“With the onset of Covid-19, inbound international student flows to China must have been severely disrupted and reduced, although, in the absence of official data, we do not know the scale of the situation,” Yang added.
The pandemic has been, and continues to be, a hugely disruptive event for ISM across the world.
As most countries move from the initial emergency phase of pandemic control to living with the virus and opening up the economy and society, student mobility should rebound and normalise, even if not to the pre-pandemic level fully.
“However, China has chosen an approach to the pandemic (zero Covid strategy) that’s at odds with pretty much the rest of the world, and zero Covid is likely to severely damage China's desirability as an ISM destination,” Yang said.
Yang added that strict and costly border measures and the daily inconvenience — which can easily escalate into “inhumane lockdowns” — have probably turned many prospective international students away from China.
“The longer China sticks to its current Covid-zero policy, the deeper and longer-lasting the damage will be.”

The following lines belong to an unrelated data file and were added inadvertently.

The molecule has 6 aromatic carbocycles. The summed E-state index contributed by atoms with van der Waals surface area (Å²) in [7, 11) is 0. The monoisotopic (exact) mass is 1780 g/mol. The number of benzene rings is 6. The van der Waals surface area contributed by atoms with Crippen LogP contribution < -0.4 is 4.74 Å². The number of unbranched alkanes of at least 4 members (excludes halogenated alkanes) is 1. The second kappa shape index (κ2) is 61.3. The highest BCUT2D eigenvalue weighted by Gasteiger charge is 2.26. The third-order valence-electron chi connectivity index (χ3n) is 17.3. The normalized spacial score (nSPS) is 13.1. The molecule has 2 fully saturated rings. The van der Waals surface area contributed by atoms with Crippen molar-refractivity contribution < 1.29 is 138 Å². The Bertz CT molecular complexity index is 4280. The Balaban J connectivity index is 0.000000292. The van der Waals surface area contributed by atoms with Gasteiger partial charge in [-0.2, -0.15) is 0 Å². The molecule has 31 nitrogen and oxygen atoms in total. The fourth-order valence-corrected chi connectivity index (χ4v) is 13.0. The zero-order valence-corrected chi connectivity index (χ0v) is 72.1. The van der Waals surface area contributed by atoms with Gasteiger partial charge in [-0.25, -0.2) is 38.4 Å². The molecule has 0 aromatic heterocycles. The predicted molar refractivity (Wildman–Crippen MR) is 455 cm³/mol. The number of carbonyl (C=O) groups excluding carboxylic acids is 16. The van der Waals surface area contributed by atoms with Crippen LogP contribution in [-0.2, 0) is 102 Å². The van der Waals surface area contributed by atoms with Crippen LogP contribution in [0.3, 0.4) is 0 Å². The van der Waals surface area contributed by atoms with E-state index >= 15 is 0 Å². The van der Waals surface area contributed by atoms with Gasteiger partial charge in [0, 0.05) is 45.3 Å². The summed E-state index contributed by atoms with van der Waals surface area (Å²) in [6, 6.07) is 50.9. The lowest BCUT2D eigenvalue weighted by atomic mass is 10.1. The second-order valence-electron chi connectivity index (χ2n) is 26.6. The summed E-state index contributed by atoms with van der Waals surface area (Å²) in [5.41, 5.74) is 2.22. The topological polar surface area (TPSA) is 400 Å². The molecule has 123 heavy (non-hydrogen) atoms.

This strategy could also impact the quality of medical education offered in China, Yang said.
"Specifically for the foreign students doing MBBS in China, given how much of China's medical resources are mobilised for fighting the pandemic to achieve covid zero, I suspect the quality of their medical education, especially the practical/hospital attachment part, will be badly affected."
Moreover, international students also need to travel regularly between home and host countries to maintain their social/familial ties which are important for their social and mental well-being.
"China's current border measure, and its knock-on effect on the cost of international air travel etc., will make it very challenging for international students," Yang added.
Possibly realising the implications, China is gradually reopening its doors to international students.
“China is slowly and gradually opening up student visas to new groups of students. We expect that throughout the Fall 2022 semester, more small groups of students will be returning,” the Beijing-based China Admissions, which calls itself an investor-backed online platform for international students to apply to Chinese Universities, said in a report last week.
“As of now, we do not expect the Chinese border to suddenly open to pre-pandemic levels. All indicators from academic and government sources show that the border’s opening is going to continue to be gradual,” it added.
Sutirtho Patranobis, HT’s experienced China hand, writes a weekly column from Beijing, exclusively for HT Premium readers. He was previously posted in Colombo, Sri Lanka, where he covered the final phase of the civil war and its aftermath, and was based in Delhi for several years before that
The views expressed are personal